The Rama (OC 94:2) notes the contradiction and resolves it that in praying for wisdom or wealth one should, indeed, change his direction of prayer. The Mishna Braura (94:12) explains that the general direction should be towards the Mikdash, but with a slant south or north, accordingly.

Therefore, the Mishna Brura concludes, worshippers in shul must face the Torah ark which should be built in the direction of Eretz Yisroel/Jerusalem/the Beis HaMikdash. In an Eastern European shul built according to the Levush’s opinion (facing southeast) one can pray for wisdom in the same direction as the congregation because he has a south-facing slant. If the shul is built according to the other opinions, one can turn slightly north or south, whichever he prefers (the same is true in shuls built directly east or west of Jerusalem.)

The Mishna Brura adds that in shuls that face north (in the Israeli Arava region or South Africa for example) facing south during prayer is forbidden because it involves turning one’s back to the Torah ark. The same is true when praying for wealth in Moscow or the north of Israel — turning one’s back to the Torah ark in order to face north is forbidden.

Another way to adjust one’s direction of prayer in shul is to choose a seat facing the ark which is in the direction one wants to pray. One praying in a shul facing east should sit in the left side of the sanctuary in order to slant slightly towards the south in facing the ark, or on the right to pray for wealth.

Rabbi’s Seat

The Mishna Brura writes that where the Torah ark is in the east the rabbi should be seated to its left so in turning towards it in prayer he’ll also be facing south to merit extra wisdom. Seating him to the right won’t allow him to turn south because in doing so he will be facing away from the ark. The Mishna Brura adds that if the rabbi’s seat is situated to the right of the ark and rearrangement will cause discord, it is preferable to drop the matter for the sake of peace. Obviously, shuls built facing south don’t have this issue, as do those facing north.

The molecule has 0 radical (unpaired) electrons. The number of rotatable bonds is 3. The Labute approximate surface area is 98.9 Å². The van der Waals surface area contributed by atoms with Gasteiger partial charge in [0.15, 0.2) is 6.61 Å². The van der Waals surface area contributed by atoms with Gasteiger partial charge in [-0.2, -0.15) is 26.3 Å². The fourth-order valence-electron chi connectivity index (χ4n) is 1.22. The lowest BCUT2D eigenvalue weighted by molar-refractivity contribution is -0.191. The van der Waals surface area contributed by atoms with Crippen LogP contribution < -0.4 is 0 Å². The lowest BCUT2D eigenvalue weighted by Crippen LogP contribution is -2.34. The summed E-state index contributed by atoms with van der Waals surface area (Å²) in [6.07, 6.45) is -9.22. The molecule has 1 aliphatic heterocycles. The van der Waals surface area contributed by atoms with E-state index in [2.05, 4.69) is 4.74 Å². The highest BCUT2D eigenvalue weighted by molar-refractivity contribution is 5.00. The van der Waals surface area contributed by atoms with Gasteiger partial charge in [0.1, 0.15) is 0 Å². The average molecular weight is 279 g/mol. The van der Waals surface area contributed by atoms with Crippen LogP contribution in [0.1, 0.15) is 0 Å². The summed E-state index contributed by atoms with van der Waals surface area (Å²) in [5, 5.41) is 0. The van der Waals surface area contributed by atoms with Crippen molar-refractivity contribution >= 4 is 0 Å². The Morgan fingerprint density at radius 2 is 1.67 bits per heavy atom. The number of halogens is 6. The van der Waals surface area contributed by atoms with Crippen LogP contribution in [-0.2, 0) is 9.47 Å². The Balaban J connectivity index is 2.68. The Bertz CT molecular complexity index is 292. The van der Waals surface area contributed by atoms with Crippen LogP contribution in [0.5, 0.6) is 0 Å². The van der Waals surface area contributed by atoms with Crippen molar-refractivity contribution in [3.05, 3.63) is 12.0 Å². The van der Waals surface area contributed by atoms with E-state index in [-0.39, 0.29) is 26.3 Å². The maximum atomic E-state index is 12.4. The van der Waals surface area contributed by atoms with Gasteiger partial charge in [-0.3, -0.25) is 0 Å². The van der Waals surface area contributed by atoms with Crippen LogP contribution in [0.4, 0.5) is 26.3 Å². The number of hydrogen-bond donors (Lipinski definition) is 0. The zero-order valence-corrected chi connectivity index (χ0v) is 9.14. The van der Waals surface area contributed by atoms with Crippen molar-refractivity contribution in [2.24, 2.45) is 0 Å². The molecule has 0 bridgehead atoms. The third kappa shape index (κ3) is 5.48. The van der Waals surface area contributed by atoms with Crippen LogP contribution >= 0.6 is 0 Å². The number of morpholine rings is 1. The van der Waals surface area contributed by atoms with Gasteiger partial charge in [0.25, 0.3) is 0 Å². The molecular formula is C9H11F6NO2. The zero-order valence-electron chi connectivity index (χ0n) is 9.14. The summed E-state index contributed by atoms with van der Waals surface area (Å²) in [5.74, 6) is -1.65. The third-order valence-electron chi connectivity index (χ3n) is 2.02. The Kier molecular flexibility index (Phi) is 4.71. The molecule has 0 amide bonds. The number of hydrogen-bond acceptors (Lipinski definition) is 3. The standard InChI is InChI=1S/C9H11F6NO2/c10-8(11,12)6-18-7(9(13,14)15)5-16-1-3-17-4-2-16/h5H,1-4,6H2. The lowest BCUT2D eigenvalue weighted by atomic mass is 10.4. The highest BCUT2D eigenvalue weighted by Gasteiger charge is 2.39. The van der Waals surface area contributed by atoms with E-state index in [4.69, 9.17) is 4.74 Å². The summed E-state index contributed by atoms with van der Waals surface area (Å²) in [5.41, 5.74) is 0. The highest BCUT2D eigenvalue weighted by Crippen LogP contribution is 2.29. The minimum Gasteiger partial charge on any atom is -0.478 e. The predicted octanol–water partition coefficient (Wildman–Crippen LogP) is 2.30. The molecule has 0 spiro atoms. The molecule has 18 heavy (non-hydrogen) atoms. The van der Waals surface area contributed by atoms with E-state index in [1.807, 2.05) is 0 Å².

Therefore, in western Europe, the Americas, and the Israeli Dan region the rabbi should be seated to the left of the Torah ark, while shuls in China, India, and Israeli villages east of Jerusalem (Ma’ale Adumim, for example) should seat the rabbi to its right.

Misplaced Ark

What can be done if a shul was built wrong and the ark is not in the direction of prayer? Does the congregation pray towards the Aron Kodesh and away from Jerusalem, or do they face away from the Torah and towards Jerusalem?